Hey, guys, it’s been a while. Haven’t wrote much (or anything) about the current baseball season, so I thought I’d start with a breakdown of the biggest trade from trade deadline: Jake Peavy to the Red Sox.
To preface the rest of this article, I’d like to say that Jake Peavy was one of my favorite pitchers growing up. In fact, I’m wearing his Padres t-shirt right now as I write this–it’s about two sizes too small. Wow was he dominant from ’04 to ’08. My (irrational) love for Peavy may be well docummented, but I can assure you that the rest of the article will be written with the utmost objectivity.
But back to the real news.
The Red Sox picked up Peavy and the $20 million owed to him for Jose Iglesias and A-Ball prospects Cleuluis Rondon, Frank Montas, and J.B. Wendelken. Iglesias ended up in Detroit in exchange for Avisail Garcia, and the Sawx also picked up Brayan Villarreal.
When news broke last night that the Red Sox acquired Peavy for Iglesias and others, I was on the edge of my seat waiting for the other shoe to drop.
It can’t just be Iglesias, right? But they wouldn’t trade him AND Jackie Bradley Jr., Anthony Ranaudo, or Will Middlebrooks for Peavy, right? What am I missing?
Iglesias and spare parts is a steal for Peavy, even if the 32-year old will never see his glory days of a 97 mph heat and a power slider.
We’ve already seen Iglesias’ peak: elite defense and a .409/.455/.530 through June fueled by an inconceivable, unsustainable .464 BABIP and 15.4% infield hit rate. To put that in perspective, Chris Johnson and Ichiro are tops in the league for the season with a .425 BABIP and 15.2% IFH%. Of course, Iggy was hit with The Great Regression in July, hitting just .205/.247/.217.
Iglesias is a good get for Detroit, who will need a shortstop when Jhonny Peralta is slapped with a 50-game Biogenesis suspension, but they should expect offense much closer to July’s production than anything else. He should hit just well enough to warrant hitting 8th in an NL lineup, but then again, he’ll make up for everything Miguel Cabrera can’t do defensively at third and then some.
Iglesias is a nice player, but a flawed one. And with shortstop Xander Bogaerts and third basemen Will Middlebrooks and Garin Cecchini already past him in prospect status, he becomes very expendable. That the Red Sox were able to acquire a very good pitcher–when healthy–for just Iglesias is a near miracle.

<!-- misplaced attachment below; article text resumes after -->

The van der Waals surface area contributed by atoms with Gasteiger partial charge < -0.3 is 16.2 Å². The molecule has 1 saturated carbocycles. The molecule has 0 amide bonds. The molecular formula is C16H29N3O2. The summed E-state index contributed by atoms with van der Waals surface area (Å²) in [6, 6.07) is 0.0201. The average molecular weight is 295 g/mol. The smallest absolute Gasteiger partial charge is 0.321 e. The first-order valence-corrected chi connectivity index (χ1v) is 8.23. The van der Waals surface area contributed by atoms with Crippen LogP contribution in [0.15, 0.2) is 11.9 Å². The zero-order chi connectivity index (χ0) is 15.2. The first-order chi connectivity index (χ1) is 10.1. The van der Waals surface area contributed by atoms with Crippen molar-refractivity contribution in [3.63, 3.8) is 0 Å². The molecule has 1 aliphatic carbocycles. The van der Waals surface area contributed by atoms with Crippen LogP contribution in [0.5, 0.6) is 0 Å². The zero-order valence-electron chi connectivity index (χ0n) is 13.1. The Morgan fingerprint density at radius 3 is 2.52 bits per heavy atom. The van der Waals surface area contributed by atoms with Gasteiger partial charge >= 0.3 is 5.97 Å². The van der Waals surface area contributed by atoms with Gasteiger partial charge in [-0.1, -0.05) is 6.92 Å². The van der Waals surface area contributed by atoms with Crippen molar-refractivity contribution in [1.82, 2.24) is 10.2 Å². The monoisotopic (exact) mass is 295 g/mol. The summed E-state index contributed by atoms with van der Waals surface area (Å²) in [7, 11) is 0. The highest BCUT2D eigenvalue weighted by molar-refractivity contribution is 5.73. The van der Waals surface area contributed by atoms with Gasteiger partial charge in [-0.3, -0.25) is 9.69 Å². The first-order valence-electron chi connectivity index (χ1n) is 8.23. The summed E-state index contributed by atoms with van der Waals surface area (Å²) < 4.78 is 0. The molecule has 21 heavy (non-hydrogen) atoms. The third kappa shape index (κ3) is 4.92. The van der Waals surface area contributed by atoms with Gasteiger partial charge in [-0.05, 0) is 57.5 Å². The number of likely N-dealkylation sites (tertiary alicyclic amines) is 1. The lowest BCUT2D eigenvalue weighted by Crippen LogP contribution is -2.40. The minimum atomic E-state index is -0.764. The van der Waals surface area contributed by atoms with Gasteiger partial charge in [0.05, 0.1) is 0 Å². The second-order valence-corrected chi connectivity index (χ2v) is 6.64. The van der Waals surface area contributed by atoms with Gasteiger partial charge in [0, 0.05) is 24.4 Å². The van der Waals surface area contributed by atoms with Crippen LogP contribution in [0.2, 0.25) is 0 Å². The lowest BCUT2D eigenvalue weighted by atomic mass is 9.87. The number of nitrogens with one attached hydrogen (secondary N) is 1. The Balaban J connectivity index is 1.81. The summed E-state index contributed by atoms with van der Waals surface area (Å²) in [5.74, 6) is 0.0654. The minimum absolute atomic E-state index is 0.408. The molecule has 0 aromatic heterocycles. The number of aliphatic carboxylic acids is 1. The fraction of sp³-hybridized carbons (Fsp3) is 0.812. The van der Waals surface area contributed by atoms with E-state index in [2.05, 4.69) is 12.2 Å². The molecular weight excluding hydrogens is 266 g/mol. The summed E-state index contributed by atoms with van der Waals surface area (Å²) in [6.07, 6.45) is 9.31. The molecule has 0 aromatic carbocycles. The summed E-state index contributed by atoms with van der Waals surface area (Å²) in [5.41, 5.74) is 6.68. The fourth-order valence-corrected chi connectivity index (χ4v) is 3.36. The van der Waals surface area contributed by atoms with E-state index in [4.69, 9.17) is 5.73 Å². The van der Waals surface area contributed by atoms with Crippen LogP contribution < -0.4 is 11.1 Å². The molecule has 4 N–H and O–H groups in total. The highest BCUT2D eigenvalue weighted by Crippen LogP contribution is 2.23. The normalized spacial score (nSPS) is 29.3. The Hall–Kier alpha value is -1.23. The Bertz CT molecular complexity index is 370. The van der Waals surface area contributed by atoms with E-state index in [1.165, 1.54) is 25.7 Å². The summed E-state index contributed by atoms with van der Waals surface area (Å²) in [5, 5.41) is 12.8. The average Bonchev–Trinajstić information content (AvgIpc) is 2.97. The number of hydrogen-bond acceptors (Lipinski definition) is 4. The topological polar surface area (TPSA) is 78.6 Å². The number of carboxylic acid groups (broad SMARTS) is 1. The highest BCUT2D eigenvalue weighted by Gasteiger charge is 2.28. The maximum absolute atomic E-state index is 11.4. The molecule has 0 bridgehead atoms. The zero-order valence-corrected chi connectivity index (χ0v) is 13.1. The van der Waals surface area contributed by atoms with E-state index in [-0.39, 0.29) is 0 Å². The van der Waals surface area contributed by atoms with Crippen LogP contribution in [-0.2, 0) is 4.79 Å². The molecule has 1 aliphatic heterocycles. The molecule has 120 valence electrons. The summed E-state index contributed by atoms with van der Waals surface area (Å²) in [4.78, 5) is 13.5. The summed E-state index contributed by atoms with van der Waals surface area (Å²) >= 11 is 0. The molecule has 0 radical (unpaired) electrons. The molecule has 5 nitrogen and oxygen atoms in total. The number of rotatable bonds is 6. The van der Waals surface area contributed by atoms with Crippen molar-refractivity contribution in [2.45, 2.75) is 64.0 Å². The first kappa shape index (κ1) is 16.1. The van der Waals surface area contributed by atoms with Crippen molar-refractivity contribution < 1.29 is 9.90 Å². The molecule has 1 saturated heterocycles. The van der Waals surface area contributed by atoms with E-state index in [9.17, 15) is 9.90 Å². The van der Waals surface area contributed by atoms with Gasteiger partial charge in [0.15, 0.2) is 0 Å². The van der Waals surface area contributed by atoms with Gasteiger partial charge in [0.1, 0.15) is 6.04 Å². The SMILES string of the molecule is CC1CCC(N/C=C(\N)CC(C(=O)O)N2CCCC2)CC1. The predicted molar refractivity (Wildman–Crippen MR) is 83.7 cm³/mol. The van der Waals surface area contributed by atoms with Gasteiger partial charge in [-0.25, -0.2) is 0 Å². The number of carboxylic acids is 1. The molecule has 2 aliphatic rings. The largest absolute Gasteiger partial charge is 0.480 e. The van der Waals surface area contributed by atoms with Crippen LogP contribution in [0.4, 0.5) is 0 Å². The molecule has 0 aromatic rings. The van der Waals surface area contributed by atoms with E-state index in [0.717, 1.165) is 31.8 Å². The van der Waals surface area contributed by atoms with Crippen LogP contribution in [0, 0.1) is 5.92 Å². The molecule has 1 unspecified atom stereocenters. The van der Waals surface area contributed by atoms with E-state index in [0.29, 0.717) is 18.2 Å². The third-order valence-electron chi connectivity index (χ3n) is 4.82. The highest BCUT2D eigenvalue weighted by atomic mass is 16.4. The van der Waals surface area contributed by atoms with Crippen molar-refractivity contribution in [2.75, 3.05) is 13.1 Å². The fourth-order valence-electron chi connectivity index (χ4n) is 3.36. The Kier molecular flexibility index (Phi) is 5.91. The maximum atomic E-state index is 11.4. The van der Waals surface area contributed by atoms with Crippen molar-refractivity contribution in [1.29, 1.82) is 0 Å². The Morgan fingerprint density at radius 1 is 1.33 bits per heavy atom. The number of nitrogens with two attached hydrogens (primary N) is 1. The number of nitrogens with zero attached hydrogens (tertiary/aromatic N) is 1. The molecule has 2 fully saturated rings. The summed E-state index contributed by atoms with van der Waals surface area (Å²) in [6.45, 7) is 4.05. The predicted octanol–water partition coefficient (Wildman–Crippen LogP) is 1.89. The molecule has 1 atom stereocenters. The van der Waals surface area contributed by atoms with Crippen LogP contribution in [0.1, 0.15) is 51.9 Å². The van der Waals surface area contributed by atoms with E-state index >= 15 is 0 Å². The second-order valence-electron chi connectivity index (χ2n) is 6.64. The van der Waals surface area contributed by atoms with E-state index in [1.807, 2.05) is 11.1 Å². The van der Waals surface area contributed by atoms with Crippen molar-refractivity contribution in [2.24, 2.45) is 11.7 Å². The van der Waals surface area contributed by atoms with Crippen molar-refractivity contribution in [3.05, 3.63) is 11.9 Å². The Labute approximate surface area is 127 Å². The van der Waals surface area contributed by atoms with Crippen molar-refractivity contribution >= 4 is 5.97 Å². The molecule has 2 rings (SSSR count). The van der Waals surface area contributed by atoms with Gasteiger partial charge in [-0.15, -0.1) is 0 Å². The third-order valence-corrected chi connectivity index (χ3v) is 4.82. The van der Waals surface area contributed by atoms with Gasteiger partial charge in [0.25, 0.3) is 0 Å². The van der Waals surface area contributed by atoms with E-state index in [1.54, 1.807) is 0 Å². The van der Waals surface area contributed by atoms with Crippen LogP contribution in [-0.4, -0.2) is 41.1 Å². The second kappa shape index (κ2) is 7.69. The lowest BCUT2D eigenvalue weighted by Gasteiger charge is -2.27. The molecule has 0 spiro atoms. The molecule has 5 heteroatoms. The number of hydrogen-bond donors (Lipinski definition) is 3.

What’s even more funny is that the Red Sox picked up a starter for a year and a half for less than it took the Rangers to add Matt Garza–a very similar pitcher–for two plus months. And Texas won’t even be able to recoup a compensatory pick should Garza sign elsewhere, as Boston will next winter.
Mike Olt, C.J. Edwards, Justin Grimm, and (likely) Neil Ramirez are all major league contributors, and Olt and Edwards have the chance to be above-average regulars. Can you even say that about Iglesias?
Peavy may not have the dominant numbers from last year, but his peripherals look good. He has an exquisite 4.48 K/BB ratio but an unlucky 13.1% HR/FB rate, something pitchers don’t really have control of. That’s illustrated in his 3.68 xFIP compared to his 4.28 ERA to date.
Peavy’s throwing his fastball just as hard as he has the past two seasons (90.6 mph average compared to 90.7 and 90.8), although he’s throwing more two-seamers and cutters now than ever (80% of his fastballs). He’s even going to his curveball more than his slider–10.0% vs. 4.1% compared to 8.7% vs. 18.5% for his career–leading to a much less pronounced platoon split–4.13 vs. 4.05 FIP compared to 3.91 vs. 3.16 FIP for his career.
Peavy makes a very nice third starter behind Jon Lester and Clay Buchholz (assuming he’s healthy by September/October), with some combination of John Lackey, Felix Doubront, and John Lackey to round out the rotation. Boston will have a nice problem next spring with those six plus Allen Webster, Rubby De La Rosa, Brandon Workman, and Anthony Ranaudo under contract, but a little pitching surplus never hurt anyone. Ask the formerly-pitching-deep Dodgers, who traded away their depth at the beginning of the season, only to be bit by the inevitable injury bug.
At the end of the day, the Red Sox picked up an affordable starter (they’re paying him like a 3-WAR pitcher) without giving up their most prized assets. Additionally, this trade may even encourage them to give Bogaerts a cup of coffee in preparation for an everyday job next spring.
How could this have turned out any better?
(Alright now I can take off this adult small shirt, so it’ll stop choking me)